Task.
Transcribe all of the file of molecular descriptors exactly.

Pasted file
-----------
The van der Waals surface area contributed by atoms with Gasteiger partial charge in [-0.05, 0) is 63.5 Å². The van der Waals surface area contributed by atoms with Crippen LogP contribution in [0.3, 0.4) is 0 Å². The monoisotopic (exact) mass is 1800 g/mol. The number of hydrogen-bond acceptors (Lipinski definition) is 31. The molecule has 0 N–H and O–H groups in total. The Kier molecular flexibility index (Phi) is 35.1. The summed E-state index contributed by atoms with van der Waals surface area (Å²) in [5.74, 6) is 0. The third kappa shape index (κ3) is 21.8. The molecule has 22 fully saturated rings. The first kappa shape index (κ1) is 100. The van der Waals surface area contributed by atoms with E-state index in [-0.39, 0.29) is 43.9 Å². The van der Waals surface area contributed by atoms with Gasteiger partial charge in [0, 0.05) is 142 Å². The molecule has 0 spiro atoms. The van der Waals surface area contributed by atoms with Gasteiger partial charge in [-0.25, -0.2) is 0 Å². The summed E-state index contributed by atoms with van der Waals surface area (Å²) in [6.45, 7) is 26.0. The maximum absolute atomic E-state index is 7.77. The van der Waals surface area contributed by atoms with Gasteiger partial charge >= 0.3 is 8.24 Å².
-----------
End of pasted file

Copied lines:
The van der Waals surface area contributed by atoms with Gasteiger partial charge in [-0.05, 0) is 63.5 Å². The van der Waals surface area contributed by atoms with Crippen LogP contribution in [0.3, 0.4) is 0 Å². The monoisotopic (exact) mass is 1800 g/mol. The number of hydrogen-bond acceptors (Lipinski definition) is 31. The molecule has 0 N–H and O–H groups in total. The Kier molecular flexibility index (Phi) is 35.1. The summed E-state index contributed by atoms with van der Waals surface area (Å²) in [5.74, 6) is 0. The third kappa shape index (κ3) is 21.8. The molecule has 22 fully saturated rings. The first kappa shape index (κ1) is 100. The van der Waals surface area contributed by atoms with E-state index in [-0.39, 0.29) is 43.9 Å². The van der Waals surface area contributed by atoms with Gasteiger partial charge in [0, 0.05) is 142 Å². The molecule has 0 spiro atoms. The van der Waals surface area contributed by atoms with Gasteiger partial charge in [-0.25, -0.2) is 0 Å². The summed E-state index contributed by atoms with van der Waals surface area (Å²) in [6.45, 7) is 26.0. The maximum absolute atomic E-state index is 7.77. The van der Waals surface area contributed by atoms with Gasteiger partial charge >= 0.3 is 8.24 Å².